Apparently, hotels, nightclubs and restaurants are not fashionable enough to undergird developer Sam Nazarian’s SBE lifestyle brand, so he’s adding a new, unlikely element: hot dogs.
That’s right—among luxury linens, rooftop swimming pools and St.Tropez-style nightclubs, Nazarian is now purveyor of Papaya King hot dog carts. The 35-year-old developer has teamed with the New York-based company to launch a series of hot dog stands throughout Los Angeles, the first of which opened in the heart of Hollywood last week. No word yet on whether the Manhattan transplant will taste any good in L.A. and with long lines round the clock at the Hollywood institution Pink’s, Nazarian has a tough act to follow. According to at least one customer surveyed by the New York Times, Papaya’s sausages are just “average.”
From the New York Times:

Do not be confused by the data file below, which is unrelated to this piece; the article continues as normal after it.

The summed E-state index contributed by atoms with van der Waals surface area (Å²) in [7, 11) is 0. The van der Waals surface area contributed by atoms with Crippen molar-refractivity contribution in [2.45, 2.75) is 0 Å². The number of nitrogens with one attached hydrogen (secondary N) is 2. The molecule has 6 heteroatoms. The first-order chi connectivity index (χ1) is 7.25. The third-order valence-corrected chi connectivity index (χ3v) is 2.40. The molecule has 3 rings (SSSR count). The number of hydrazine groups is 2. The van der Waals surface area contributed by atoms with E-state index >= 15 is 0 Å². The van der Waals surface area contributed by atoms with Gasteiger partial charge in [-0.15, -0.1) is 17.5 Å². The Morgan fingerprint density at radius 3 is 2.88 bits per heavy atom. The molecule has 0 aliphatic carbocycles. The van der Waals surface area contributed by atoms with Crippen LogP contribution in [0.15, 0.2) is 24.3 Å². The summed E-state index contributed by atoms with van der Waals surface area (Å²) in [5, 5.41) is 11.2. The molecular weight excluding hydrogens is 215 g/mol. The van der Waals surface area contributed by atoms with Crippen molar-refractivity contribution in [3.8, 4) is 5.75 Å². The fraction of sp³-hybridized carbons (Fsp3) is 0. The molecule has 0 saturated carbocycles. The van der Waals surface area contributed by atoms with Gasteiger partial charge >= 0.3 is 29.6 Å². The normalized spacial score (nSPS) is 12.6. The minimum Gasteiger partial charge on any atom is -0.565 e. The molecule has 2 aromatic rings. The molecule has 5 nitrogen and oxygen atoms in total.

This symbol of New York landed last week in the heart of Hollywood, with a cluster of balloons and a cheeky billboard campaign that includes an off-color joke about a casting couch. (Another Papaya billboard reads: “We’re 100 percent natural. But we think we’ll fit in L.A. just fine.”)
Not only is the first time in its 80-year history that Papaya King has looked west of the Hudson, it has also chosen as its first target a city that might be as crazy and competitive about food — and hot dogs — as New York. Indeed, even at 1:10 a.m. on Monday, a long line of people was spotted at Pink’s Hot Dogs on La Brea Avenue, waiting patiently for one of this city’s more celebrated hot dogs.
Papaya King teamed up with a restaurant and luxury developer, SBE, to open the shop here and, in the year to come, in other locations across the West. Sam Nazarian, the founder of the company, said he was not worried about the homegrown competition, saying the Papaya dog — not to mention the signature Papaya Drink, made with fresh papaya juice — would more than hold its own with the Western audience.
“Pink’s is a fast-food stand — it has everything and anything,” he said. “For us, it’s literally all about the hot dog.” Mr. Nazarian said he liked and respected Pink’s, but “L.A., I think, is looking for something new.”
Read my 2009 profile of Sam Nazarian here
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